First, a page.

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When stars have more than about 8 times as much mass as the Sun, they end their lives in a spectacular explosion called a supernova. The outer layers of the star are hurtled out into space at millions of miles per hour, leaving a debris field of gas and dust. Where the star once was located, a small, incredibly dense object called a neutron star is often found. While only 10 miles or so across, the tightly packed neutrons in such a star contain more mass than the entire Sun.

The supernova remnant called RCW 103 is a by-product of one of these explosions and the neutron star it left behind, known as 1E 1613, is proving to be particularly interesting. For years, astronomers have known that 1E 1613 shows a regular brightening and dimming in its X-rays that repeats about every six and a half hours. It could be a neutron star that is rotating much more slowly than other neutron stars, or it could be a faster-spinning neutron star that has a normal star as a companion.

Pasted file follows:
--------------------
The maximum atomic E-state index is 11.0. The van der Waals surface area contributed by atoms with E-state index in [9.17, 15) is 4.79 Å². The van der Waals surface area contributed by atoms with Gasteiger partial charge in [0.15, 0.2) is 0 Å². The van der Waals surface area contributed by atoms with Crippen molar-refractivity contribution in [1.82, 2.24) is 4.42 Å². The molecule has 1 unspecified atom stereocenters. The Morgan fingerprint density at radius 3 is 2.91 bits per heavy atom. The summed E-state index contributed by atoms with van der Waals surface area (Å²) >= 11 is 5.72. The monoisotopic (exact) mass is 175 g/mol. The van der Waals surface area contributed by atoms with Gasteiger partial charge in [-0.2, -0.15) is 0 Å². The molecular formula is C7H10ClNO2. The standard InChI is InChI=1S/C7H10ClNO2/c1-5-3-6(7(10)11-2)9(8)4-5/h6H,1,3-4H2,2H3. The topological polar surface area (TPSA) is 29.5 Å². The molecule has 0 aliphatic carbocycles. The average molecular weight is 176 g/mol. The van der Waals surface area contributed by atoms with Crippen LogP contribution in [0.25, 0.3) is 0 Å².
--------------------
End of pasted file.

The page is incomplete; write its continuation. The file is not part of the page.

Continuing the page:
New data from four high-energy telescopes, Chandra, Swift, NuSTAR and XMM-Newton, have shown that the unusually slow spin is the correct explanation and that.1E 1613 has the properties of a magnetar. Magnetars are neutron stars that possess enormously powerful magnetic fields, trillions of times greater than that on the Sun.

While it is still unclear why 1E 1613 is spinning so slowly, scientists do have some ideas. One leading scenario is that debris from the exploded star has fallen back onto magnetic field lines around the spinning neutron star, causing it to spin more slowly with time. Searches are currently being made for other very slowly spinning magnetars to study this idea in more detail.
[Runtime: 03:06]

(Credit: NASA/CXC/A. Hobart)

Return to RCW 103 (September 8, 2016)